A wiring question for those Electrically inclined Dopers. Am I in trouble?

So I come home from work and the ceiling fan in our house is about 4 feet off the floor. It fell whilst we were at work. I took the wires off and now there are three wires exposed. A white, Black and a copper one. What are they and will they hurt us?

All kidding aside. My fiance and I are about as electrically inclined as garden slugs and young squirrels. Do I need to cap these wires before getting another ceiling fan? Will they start a fire by themselves? I’m not planning on doing anything till the weekend, should I just shove them back up into the box in the ceiling and wait. Or do I just leave them exposed.

Damn walmart plastic boxes for ceiling fan support…Shouldn’t that box the fan was attached to be metal?

Essentially, I’m wondering if I don’t cape the exposed wires are we in any danger of setting our condo on fire?

Carefully cap them. Preferably with the power off so as not to get zapped.

Once they are capped, stuff them back in the box carefully.

Given that you’ve asked this question, you may wish to reconsider installing the replacement fan yourself.

Basically, the white and black wires are “hot” when the fan is switched on; the copper one is ground and not a problem.

It would be reasonably hard to start a fire even if you wanted to - a fuse or circuit breaker would blow first (that’s why it’s there). Of course, anyone who touches the bare ends of hot wires could get a nasty shock.

Suggested steps:

  1. Ensure the fan switch is off.
  2. Disconnect the fuse or breaker that supplies power to the fan.
  3. Tape or cap the exposed ends of the wires.
  4. Bundle up the taped wires so they aren’t hanging down.
  5. Find someone to reinstall the fan (or install a new one, if the old one is now no good). Insist on proper mechanical support this time.

If the wires aren’t in danger of touching each other or any lifeform, I would leave them alone. Why fool with something you don’t understand and which can kill you if you make an egregious error? Let someone who knows what they are doing examine the wires for chafing or other damage and do the new fan installation.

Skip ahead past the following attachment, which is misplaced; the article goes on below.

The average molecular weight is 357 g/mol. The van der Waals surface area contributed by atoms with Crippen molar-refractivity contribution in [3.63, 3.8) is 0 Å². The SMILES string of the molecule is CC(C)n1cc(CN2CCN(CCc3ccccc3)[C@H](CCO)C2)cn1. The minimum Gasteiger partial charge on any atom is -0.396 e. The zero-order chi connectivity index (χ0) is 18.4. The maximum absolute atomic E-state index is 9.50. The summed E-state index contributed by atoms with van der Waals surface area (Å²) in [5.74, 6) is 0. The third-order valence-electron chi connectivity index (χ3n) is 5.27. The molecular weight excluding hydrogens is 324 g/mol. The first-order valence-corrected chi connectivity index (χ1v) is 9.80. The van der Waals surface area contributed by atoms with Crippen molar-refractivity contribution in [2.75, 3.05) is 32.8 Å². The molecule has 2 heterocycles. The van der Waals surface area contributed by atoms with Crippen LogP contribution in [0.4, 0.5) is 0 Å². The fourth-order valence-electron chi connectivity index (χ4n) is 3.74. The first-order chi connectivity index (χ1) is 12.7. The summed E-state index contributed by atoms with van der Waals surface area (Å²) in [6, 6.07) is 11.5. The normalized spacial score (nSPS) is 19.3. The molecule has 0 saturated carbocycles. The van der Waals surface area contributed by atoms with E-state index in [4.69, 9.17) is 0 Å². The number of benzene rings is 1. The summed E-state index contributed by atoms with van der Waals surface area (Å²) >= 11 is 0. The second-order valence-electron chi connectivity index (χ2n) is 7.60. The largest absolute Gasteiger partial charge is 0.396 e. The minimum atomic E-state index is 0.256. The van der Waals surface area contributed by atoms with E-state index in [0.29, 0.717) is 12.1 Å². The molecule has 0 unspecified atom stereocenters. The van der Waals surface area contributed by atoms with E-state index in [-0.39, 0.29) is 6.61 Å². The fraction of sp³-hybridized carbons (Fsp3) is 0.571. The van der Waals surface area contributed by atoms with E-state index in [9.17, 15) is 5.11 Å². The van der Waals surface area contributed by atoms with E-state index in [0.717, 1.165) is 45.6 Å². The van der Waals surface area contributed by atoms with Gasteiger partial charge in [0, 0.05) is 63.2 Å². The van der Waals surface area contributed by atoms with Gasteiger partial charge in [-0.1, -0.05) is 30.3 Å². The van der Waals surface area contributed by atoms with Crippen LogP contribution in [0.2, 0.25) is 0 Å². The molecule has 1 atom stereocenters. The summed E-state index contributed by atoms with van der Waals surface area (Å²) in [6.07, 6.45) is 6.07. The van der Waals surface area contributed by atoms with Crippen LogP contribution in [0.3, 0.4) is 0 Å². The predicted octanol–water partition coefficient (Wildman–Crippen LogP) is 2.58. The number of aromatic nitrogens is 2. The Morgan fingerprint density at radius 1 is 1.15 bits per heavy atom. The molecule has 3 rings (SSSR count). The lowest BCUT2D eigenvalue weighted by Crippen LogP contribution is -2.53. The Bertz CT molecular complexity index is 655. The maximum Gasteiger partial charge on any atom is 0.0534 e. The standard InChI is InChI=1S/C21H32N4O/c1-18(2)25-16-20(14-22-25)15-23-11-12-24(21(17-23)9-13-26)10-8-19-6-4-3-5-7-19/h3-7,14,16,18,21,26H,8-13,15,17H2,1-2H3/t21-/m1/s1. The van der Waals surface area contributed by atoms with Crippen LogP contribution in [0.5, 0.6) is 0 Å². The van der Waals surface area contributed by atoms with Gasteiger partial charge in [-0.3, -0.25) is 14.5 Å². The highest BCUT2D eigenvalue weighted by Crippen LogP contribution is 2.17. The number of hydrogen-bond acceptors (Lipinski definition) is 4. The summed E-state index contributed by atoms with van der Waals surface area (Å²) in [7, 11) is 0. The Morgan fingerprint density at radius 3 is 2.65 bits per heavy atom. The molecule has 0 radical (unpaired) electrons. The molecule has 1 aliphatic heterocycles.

Oops, reread the post and I see that they could pose a danger. Disregard my previous post.

Standard code for ceiling fans of any non-trivial size requires a metal box. They have to support the fan while it is acting like an airplane propeller. A nice load. (Usually up!) Throw in vibration etc. Gotta be metal.

What works best is a deep metal box attached to two pieces of wood. A joist and a 2x4 between joists for example.

Simpler are those “bone stretcher” types that squeeze against the joists. Easier to mess up too.

The manual for the new fan will tell you how to hook it up. Do it exactly that way, no changes.

Just remember to turn off the power at the panel before touching anything.

I DO hope this was hyperbole.

If the fan was actually installed with 4’ (or so) excess lead, I would want to tear out every wire in the place to see what other kind of slipshod work was done.

This being a condo, you do not have the option of ripping out every wire in the building - but I would suggest that, after turning off eyerything you can turn off, and making sure that you are not in any way grounded, you tape off the exposed conductors INDIVIDUALLY - crossing supply to ground (or return, with switch “on”) will produce nasty results.

THEN CALL AN ELECTRICIAN - your OP suggests that you should not be installing anything electrical, let alone a ceiling fan.